What to expect next from stocks?
Ed Yardeni, founder and chief investment strategist at Yardeni Research, shares his insight on why the retail sales report was so strong and which sectors of the market are poised to do the best or worst. He also discusses what could cause another dip in the stock market.
NEW YORK — Stocks are drifting up and down in early Monday trading on Wall Street, following up on last week’s slump with more tentative trading.
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The S&P 500 was up 0.4% after wobbling between gains and losses shortly after trading began, following up on mixed moves overseas. European stocks inched higher, while many Asian markets finished with losses. Treasury yields were holding steady.
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The Dow Jones Industrial Average was up 265 points, or 1.1%, at 25,281, as of 10 a.m. Eastern time, while the Nasdaq composite was down 0.3%.
They’re the latest choppy moves for markets around the world, which have been swinging back and forth in recent weeks. A rise in infections of the new coronavirus, including in the U.S. South and West, has dented the optimism that earlier sent the S&P 500 screaming nearly all the way back to the record it reached in February.
|I:DJI||DOW JONES AVERAGES||25365.24||+349.69||+1.40%|
|I:COMP||NASDAQ COMPOSITE INDEX||9776.097183||+18.88||+0.19%|
The worry is that the worsening levels could choke off the budding improvements the economy has shown recently as states and other governments ease up on lockdown orders, even with the Federal Reserve and other central banks pumping unprecedented amounts of aid into the economy.
“Conflicting signals between the COVID-19 spread and economic data continue to keep risk sentiment, and consequently markets, in a gridlock going into the end of June,” said Jingyi Pan of IG.
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Florida and Texas put new restrictions on bars to slow the spread of the virus, for example, which helped drive the S&P 500 to a loss of 2.9% last week. Other government around the world are likewise backtracking on efforts to reopen their economies following widespread lockdowns that have sent the global economy into a sudden, severe recession.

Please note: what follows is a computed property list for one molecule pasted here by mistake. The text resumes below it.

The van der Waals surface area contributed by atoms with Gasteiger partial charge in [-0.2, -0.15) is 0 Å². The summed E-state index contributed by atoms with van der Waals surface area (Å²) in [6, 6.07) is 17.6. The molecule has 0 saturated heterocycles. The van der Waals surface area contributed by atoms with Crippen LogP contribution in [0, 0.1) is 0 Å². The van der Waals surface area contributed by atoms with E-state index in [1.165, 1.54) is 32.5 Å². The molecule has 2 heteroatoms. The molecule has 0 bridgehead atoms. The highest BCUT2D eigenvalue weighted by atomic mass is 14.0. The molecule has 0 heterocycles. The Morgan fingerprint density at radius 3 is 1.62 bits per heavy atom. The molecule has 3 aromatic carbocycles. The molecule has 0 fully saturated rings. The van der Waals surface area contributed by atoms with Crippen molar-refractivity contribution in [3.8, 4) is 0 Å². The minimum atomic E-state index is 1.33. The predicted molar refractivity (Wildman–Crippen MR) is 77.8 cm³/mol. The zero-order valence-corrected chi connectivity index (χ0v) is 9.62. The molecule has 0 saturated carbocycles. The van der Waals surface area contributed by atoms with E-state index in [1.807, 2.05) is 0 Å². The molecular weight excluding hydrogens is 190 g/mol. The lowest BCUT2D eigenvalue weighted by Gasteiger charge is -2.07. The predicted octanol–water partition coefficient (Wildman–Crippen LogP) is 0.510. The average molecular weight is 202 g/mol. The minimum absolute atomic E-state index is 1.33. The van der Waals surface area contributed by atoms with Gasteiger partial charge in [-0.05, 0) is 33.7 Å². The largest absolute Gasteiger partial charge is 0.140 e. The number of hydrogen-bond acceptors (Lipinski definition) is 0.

Given all the uncertainty, many professional investors say the only sure thing for markets is that upcoming movements will likely be volatile. The second quarter of the year is set to close out Tuesday, and the S&P 500 is on pace for a return of roughly 17%, including dividends, its best since late 1998. Of course, that follows the U.S. stock market’s loss of nearly 20%, which was its worst since the bottom of the 2008 financial crisis.
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Stocks of several companies that would benefit most from a reopening economy helped lead the way in the early going on Wall Street. Boeing jumped 6.2% after reports that test flights on its troubled 737 Max jet could begin soon. Southwest Airlines rose 2%,
|LUV||SOUTHWEST AIRLINES CO.||33.67||+1.71||+5.35%|
|EXPE||EXPEDIA GROUP, INC.||77.46||-0.13||-0.17%|
But the gains weren’t uniform. Other travel companies whose fortunes are also excruciatingly tied to the pandemic were lower. Cruise operator Carnival lost 2.9%, and Expedia Group slipped 1.5%.
Facebook also had one of the worst losses in the S&P 500, down 2.3%, as it deals with a defection of advertisers tired of the racist and violent posts spreading through the social network. Starbucks on Sunday became the latest big company to say it will pause its advertising on social media.
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In Asia, Tokyo’s Nikkei 225 lost 2.3%, while the Hang Seng in Hong Kong dropped 1%. The Kospi in Seoul fell 1.9%.
In Europe, Germany's DAX returned 0.1%, while the French CAC 40 was virtually flat. The FTSE 100 in London added 0.4%.
The yield on the 10-year Treasury inched up to 0.64% from 0.63% late Friday. It tends to move with investors’ expectations for the economy and inflation.
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